Loving Your Enemy into Discomfort
2Kings 6:20 As soon as they entered Samaria, Elisha said, “O LORD, open the eyes of these men so that they may see.” The LORD opened their eyes, and they saw that they were inside Samaria. 21 When the king of Israel saw them he said to Elisha, “Father, shall I kill them? Shall I kill them?” 22 He answered, “No! Did you capture with your sword and your bow those whom you want to kill? Set food and water before them so that they may eat and drink; and let them go to their master.” 23 So he prepared for them a great feast; after they ate and drank, he sent them on their way, and they went to their master. And the Arameans no longer came raiding into the land of Israel.
The king of Aram had come to attack Elisha but God had provided a way of rescue. Elisha prayed and God surrounded him with his own guard of protection. When the eyes of the people were opened they were stunned by what they saw surrounding them. But then they were blinded and Elisha led them into Samaria. They had no idea where they were going, that they were being led into a potential ambush.
The king of Israel had never expected the Aramean army to simply waltz into his territory in a state of confusion. He could have easily killed them all, and yet, Elisha stopped him. The king showed great respect for Elisha and called him “Father.”
Elisha reminded the king that the army was captured, not because of his great military might, but because of the power of God. Then he suggested something most unusual, an act which would foreshadow the teachings of Christ — he suggested that they love the enemy!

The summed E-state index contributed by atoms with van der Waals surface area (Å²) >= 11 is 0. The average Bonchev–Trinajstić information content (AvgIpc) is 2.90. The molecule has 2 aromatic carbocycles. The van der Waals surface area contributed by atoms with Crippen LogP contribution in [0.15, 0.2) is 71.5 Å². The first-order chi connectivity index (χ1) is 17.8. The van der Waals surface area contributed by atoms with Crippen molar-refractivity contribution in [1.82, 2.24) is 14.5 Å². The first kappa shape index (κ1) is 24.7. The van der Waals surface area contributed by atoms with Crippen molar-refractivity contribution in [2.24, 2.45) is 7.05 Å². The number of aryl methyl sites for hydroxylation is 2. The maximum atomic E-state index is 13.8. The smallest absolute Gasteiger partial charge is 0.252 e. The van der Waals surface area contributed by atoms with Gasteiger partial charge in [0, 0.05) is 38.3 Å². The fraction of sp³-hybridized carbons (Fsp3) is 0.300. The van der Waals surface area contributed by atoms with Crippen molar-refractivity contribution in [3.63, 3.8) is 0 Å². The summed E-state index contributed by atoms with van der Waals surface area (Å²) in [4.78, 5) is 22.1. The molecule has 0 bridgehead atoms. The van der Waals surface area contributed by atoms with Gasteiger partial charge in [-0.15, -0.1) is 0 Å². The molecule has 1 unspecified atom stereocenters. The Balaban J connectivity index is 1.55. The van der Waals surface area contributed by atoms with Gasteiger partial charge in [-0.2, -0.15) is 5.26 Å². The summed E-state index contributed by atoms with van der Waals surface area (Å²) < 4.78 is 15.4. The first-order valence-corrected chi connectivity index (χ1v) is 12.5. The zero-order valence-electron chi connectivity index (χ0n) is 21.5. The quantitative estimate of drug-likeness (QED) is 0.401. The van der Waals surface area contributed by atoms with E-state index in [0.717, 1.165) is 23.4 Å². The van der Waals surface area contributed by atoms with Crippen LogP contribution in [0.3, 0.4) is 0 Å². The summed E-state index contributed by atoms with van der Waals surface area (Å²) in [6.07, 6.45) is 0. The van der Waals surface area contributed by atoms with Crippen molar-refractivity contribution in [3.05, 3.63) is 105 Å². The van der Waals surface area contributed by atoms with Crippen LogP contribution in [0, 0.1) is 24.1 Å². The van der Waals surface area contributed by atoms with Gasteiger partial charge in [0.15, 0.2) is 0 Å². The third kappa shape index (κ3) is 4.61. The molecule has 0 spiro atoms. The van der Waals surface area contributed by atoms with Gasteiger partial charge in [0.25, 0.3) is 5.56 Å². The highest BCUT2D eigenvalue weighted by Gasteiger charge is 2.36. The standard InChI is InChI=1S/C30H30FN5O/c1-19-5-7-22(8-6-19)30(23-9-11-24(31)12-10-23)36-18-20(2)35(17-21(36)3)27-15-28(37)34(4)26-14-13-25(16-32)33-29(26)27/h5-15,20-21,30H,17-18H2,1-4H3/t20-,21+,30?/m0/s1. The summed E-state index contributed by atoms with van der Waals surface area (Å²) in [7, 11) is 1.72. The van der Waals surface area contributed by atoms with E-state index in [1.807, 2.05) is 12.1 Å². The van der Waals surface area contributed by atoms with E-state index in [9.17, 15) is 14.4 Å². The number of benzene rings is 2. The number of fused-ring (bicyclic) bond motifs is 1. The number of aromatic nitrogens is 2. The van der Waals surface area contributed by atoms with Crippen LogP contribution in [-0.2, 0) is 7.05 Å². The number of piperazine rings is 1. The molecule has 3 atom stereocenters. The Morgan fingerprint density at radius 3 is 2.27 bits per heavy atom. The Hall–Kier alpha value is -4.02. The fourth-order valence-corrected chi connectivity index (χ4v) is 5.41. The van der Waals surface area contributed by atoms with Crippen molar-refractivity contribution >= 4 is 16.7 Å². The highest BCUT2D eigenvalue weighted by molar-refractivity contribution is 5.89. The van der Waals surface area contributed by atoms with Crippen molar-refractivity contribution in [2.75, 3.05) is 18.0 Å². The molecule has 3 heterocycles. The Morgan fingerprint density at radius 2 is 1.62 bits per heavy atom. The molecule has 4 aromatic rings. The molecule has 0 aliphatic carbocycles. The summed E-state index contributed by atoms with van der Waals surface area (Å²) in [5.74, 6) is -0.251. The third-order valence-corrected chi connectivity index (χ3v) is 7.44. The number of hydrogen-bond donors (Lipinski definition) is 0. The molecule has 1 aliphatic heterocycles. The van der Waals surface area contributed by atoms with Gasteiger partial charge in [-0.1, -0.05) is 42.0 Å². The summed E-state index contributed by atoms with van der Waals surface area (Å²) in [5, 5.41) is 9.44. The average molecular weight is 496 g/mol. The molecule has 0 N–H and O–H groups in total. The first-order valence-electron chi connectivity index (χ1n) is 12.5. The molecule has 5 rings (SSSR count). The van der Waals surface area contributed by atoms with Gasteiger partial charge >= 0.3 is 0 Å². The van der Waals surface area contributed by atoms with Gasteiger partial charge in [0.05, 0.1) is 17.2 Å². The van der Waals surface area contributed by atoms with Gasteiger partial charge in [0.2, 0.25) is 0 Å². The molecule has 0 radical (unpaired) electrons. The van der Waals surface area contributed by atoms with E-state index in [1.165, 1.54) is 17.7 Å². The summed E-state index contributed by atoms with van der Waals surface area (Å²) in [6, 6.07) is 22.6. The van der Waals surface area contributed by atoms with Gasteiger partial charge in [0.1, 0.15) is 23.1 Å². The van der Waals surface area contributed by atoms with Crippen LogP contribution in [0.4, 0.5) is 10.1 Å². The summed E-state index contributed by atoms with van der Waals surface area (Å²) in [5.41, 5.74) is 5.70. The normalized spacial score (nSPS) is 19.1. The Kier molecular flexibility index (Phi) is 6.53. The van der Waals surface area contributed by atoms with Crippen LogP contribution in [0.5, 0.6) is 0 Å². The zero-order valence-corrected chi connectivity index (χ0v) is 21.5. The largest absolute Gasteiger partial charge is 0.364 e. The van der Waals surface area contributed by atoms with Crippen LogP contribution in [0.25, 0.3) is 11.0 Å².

Instead of any form of punishment, they prepared for them a great feast. They gave them food and drink and treated them well and then sent them on their way. They loved them into discomfort and they left and did not return to raid the land. There was a period of peace between the two nations.
This incident is very unusual in the Old Testament period of time. Loving the Aramean army certainly did not seem normal.
Loving our enemies may not seem like the normal thing to do. We are built with a “fight or flight” response and our natural tendency is to want to go to battle. This is true personally and even corporately and yet there is something stunning in this story.
Elisha depended on prayer and God’s intervention to bring about the victory. There’s a deep level of trust that must exist for this to become a reality. Quite possibly we don’t experience God’s victory in our lives and we resort to the “fight or flight” because we don’t trust God to take care of things.
When the king wanted to finish off the victory which God had already provided in his own way — by killing the men — Elisha stopped him. The king was obedient to the words of Elisha and participated in loving the enemy. This must have been quite difficult for the king but he must have also had great faith in Elisha and Elisha’s God. Doing something completely out of character is only possible when we have the faith to believe that God is the one doing the leading, and we believe that God can do it!
The Aramean soldiers must have been terrified, expecting to be killed. Can you imagine their discomfort at having a party thrown for them! Our own enemies are probably waiting for a negative response from us. Jesus encourages us to throw them a party. Love our enemies. Pray for them. Seek them out. Help them in their time of need.
The Arameans went away with such discomfort that they didn’t return. There was peace.
When we love our enemies, peace just might break out. It’s God’s plan. Why not give it a try.
Lord, we pray for your peace today. Amen.